This 15-day adventure will take you from Guatemala's southern and central highlands to the northern rainforests and the Caribbean coast. In the south, you'll walk the cobbled streets of Antigua, camp out on volcanoes, and take a boat tour of Lake Atitlán. After touring ancient Maya ruins at Tikal and Yaxhá, you'll ride the famous Río Dulce to the coast before finishing the trip in historic Guatemala City.


  • Tour the historic center of Antigua and Guatemala City
  • Hike up Pacaya and Acatenango volcanoes
  • Take a boat ride on Lake Atitlán and the Río Dulce
  • Visit Maya ruins at Tikal, Yaxhá, and Quirigá

Brief Itinerary

Day Highlights Overnight
Day 1 Arrive in Guatemala, Transfer to Antigua Antigua
Day 2 Pacaya Volcano Day Hike Antigua
Day 3 Hike Acatenango Volcano & Camp Overnight Acatenango Volcano
Day 4 Acatenango Summit Hike & Descent Antigua
Day 5 Transfer to Lake Atitlán, Optional Activities Lake Atitlán
Day 6 Boat Tour of Lake Atitlán, Transfer to Antigua Antigua
Day 7 Chocolate Workshop, Guatemalan Cooking Class Antigua
Day 8 Transfer to Tikal National Park, Sunset at Yaxhá Tikal National Park
Day 9 Tour Tikal Ruins Tikal National Park
Day 10 Transfer to Río Dulce & Hot Springs Río Dulce
Day 11 Río Dulce Boat Tour to Livingston Río Dulce
Day 12 Transfer to Copán (Honduras), Ruins Tour Copán
Day 13 Transfer to Guatemala City, Visit Quirigá Ruins Guatemala City
Day 14 Guatemala City Tour Guatemala City
Day 15 Depart Guatemala City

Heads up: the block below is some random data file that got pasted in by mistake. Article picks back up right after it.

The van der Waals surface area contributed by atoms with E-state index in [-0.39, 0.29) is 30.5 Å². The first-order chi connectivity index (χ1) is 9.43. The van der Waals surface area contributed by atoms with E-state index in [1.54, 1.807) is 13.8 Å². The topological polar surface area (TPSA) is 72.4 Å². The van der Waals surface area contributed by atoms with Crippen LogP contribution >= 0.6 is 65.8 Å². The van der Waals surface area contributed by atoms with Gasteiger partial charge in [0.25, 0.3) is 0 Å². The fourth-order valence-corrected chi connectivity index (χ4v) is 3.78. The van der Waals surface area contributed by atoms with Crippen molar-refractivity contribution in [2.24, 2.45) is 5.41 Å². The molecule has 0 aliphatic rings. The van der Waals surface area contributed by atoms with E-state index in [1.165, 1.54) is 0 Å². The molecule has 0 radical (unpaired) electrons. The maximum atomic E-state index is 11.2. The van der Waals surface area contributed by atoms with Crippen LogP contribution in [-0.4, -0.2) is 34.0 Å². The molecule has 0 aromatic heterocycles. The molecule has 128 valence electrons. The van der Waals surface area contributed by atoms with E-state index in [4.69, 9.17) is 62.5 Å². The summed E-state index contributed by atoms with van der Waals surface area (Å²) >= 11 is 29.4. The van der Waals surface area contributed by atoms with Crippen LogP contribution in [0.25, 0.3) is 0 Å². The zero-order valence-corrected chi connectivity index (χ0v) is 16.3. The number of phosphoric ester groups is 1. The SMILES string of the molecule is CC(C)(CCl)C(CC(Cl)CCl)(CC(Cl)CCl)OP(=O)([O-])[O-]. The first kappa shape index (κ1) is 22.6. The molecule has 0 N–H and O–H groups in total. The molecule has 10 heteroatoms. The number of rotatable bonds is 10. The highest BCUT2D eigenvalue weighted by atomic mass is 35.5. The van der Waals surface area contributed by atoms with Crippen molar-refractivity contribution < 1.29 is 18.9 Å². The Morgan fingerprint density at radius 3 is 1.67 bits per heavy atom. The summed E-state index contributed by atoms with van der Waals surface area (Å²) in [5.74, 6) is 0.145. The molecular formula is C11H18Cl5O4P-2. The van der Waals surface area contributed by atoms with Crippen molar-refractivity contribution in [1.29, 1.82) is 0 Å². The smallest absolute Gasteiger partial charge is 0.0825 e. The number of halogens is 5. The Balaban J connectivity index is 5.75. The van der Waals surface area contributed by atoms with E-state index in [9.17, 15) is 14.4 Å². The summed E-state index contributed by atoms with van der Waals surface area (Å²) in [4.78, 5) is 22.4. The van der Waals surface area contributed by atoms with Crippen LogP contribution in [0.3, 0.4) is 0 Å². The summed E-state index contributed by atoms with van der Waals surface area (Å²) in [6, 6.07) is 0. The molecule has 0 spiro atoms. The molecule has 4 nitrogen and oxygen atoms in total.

Detailed Itinerary

Day 1: Arrive in Guatemala, Transfer to Antigua

The Santa Catalina Arch, in Antigua

Welcome to Guatemala! This country's rich history dates back long before Spanish colonial conquest to the days of the ancient Maya kingdoms. You'll witness this history plus experience Guatemala's renowned natural beauty almost from the moment you step off the plane. At the airport, a driver will pick you up for the one-hour ride west to Antigua, one of the most well-preserved Spanish colonial cities in the Americas. Looming over its skyline are three towering volcanoes—one of which you'll even get to hike.

Upon arrival, you'll check in to your hotel. Then enjoy some free time exploring Antigua on a self-guided walking tour. Once the capital of Guatemala, this UNESCO World Heritage Site is known for its Spanish colonial Old Town around its main plaza. As you walk, you'll pass by historic landmarks like the Santa Catalina Arch, the ruins of the 16th-century Antigua Guatemala Cathedral, and the 18th-century Convento Santa Clara. Be sure to stop along the way and treat yourself to local street food like tostadas and empanadas (called dobladas in Guatemala). 

Day 2: Pacaya Volcano Day Hike

Volcan de Pacaya
Join a group hike up Pacaya

Get an early start for a guided climb up the 8,370-foot (2,552 m) Pacaya volcano. These slopes are home to some of the most impressive volcanic landscapes in Central America. Set in its own national park, Pacaya cuts an imposing figure with a continuous plume of smoke drifting from its summit and the massive dried lava field at the base of its caldera.